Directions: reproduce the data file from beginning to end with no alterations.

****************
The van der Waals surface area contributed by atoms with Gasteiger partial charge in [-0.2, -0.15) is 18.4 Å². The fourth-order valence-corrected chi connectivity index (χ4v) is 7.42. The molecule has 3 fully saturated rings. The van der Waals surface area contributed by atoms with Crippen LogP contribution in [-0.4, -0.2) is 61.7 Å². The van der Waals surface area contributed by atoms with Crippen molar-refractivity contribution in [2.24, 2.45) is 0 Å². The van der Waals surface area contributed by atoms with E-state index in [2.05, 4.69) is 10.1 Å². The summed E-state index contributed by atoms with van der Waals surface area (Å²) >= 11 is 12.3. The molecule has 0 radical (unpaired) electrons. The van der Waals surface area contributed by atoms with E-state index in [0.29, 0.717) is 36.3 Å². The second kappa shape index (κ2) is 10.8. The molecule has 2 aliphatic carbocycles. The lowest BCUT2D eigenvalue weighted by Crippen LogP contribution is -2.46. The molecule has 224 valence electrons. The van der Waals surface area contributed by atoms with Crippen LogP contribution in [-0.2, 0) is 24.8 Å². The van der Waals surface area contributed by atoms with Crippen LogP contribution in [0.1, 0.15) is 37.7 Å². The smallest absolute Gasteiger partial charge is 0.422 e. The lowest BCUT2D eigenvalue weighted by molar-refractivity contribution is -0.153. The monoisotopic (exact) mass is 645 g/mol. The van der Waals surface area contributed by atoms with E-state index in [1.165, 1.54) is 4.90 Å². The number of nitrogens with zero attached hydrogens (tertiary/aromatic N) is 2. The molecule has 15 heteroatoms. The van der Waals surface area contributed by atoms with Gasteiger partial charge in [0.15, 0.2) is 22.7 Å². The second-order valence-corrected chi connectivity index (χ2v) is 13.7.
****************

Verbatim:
The van der Waals surface area contributed by atoms with Gasteiger partial charge in [-0.2, -0.15) is 18.4 Å². The fourth-order valence-corrected chi connectivity index (χ4v) is 7.42. The molecule has 3 fully saturated rings. The van der Waals surface area contributed by atoms with Crippen LogP contribution in [-0.4, -0.2) is 61.7 Å². The van der Waals surface area contributed by atoms with Crippen molar-refractivity contribution in [2.24, 2.45) is 0 Å². The van der Waals surface area contributed by atoms with E-state index in [2.05, 4.69) is 10.1 Å². The summed E-state index contributed by atoms with van der Waals surface area (Å²) >= 11 is 12.3. The molecule has 0 radical (unpaired) electrons. The van der Waals surface area contributed by atoms with E-state index in [0.29, 0.717) is 36.3 Å². The second kappa shape index (κ2) is 10.8. The molecule has 2 aliphatic carbocycles. The lowest BCUT2D eigenvalue weighted by Crippen LogP contribution is -2.46. The molecule has 224 valence electrons. The van der Waals surface area contributed by atoms with Crippen LogP contribution in [-0.2, 0) is 24.8 Å². The van der Waals surface area contributed by atoms with Crippen LogP contribution in [0.1, 0.15) is 37.7 Å². The smallest absolute Gasteiger partial charge is 0.422 e. The lowest BCUT2D eigenvalue weighted by molar-refractivity contribution is -0.153. The monoisotopic (exact) mass is 645 g/mol. The van der Waals surface area contributed by atoms with E-state index in [1.165, 1.54) is 4.90 Å². The number of nitrogens with zero attached hydrogens (tertiary/aromatic N) is 2. The molecule has 15 heteroatoms. The van der Waals surface area contributed by atoms with Gasteiger partial charge in [0.15, 0.2) is 22.7 Å². The second-order valence-corrected chi connectivity index (χ2v) is 13.7.